Student visa costs and funding options
There are many costs to studying abroad outside of tuition or program fees. Some of which will be incurred in the student visa application process.
How much does a student visa cost?
You will need to pay a small fee to file your student visa application. This is usually between $100 and $200 but will vary by country. That said, there are other costs associated with the student visa application process. These often include:
- Mailing expenses
- The cost of your health screening and potential x-rays
- The cost of a background check
- Any travel expenses needed to attend appointments
- The fees to send transcripts or previous degree certificates
- A passport application fee (if you don't already have one or need to renew)
- A payment into the countries healthcare system
Aside from the processing fee, you may choose to expedite the visa application process for an additional cost. While it varies, expect to pay between $600-$1000 to expedite the application. Many universities will refund part of all of this fee, though, so check with them to see if you can get some of that money back!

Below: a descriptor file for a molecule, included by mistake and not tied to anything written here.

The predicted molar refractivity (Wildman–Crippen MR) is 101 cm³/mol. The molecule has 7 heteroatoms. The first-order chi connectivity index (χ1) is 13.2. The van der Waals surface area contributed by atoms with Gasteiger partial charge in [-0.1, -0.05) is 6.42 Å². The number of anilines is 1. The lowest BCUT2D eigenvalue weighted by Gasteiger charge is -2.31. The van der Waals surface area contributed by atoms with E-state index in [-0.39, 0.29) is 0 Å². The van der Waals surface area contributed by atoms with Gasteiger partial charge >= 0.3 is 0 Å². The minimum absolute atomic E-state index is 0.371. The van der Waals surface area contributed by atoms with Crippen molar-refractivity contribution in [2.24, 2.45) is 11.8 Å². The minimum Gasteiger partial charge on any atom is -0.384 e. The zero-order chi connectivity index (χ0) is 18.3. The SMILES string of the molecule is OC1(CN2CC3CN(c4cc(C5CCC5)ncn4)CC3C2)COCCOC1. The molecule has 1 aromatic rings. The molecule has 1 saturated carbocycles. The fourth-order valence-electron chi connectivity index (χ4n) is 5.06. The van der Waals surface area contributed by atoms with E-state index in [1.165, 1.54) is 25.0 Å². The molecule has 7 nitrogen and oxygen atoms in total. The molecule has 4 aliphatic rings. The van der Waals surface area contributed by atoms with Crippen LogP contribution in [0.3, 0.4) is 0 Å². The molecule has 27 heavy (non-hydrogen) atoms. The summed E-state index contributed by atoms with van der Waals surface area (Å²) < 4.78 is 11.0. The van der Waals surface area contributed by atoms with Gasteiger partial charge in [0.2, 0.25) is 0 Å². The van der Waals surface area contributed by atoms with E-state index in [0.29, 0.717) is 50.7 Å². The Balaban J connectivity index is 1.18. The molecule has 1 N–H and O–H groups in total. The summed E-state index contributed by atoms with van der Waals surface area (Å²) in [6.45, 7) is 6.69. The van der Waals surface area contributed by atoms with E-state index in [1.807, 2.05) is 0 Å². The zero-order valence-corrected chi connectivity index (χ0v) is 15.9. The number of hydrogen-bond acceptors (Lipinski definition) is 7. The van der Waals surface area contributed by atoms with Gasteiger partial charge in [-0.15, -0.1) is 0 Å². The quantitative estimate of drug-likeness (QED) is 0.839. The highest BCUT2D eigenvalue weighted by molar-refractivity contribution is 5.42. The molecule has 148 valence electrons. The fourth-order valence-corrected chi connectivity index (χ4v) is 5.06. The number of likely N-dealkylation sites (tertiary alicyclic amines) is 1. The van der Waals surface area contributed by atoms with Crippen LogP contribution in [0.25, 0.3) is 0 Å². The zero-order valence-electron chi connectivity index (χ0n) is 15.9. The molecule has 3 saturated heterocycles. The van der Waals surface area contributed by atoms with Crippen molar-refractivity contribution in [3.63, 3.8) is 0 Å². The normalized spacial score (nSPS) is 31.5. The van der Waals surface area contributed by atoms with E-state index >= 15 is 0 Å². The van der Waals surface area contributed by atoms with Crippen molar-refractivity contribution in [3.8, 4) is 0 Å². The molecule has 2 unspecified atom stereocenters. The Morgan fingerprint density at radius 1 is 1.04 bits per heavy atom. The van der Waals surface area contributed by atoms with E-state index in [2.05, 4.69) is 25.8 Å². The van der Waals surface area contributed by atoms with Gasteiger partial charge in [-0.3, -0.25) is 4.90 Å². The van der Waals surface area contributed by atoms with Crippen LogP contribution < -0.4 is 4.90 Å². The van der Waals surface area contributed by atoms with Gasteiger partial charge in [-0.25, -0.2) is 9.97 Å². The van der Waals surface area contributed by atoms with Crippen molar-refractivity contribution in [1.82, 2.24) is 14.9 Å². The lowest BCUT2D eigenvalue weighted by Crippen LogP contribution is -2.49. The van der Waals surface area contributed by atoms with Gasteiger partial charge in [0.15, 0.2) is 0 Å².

Scholarships and financial aid
Universities, program providers, and even governments (Germany, for example) have worked hard to expand access to study abroad programs to more students. One way to do so is through breaking down the financial barrier to taking classes overseas.
Here at Go Overseas, we have resources to help our community members find relevant funding options.
Review and apply for study abroad scholarships:
To maximize your chances of finding funding, begin applying for scholarships as soon as possible, and apply for all you think you might qualify for. Additionally, talk to your home university about any funding they may provide and see if your program provider offers need-based scholarships. Those directly enrolling may be surprised to find out that FAFSA loans can be used at many international universities.
Getting a students visa is a lesson in international travel
While the process for applying for a student visa can be stressful, it's also a great introduction to the world of long-term international travel. You will gain experience in dealing with another government and will know what to expect if you ever decide to take a gap year, intern abroad, or work overseas.
If you’re concerned about travel this year, some countries have started offering virtual study abroad options. You can study at an internationally-recognized institution for a fraction of the cost and not worry about your studies being disrupted by the pandemic. Plus, you won't need a visa!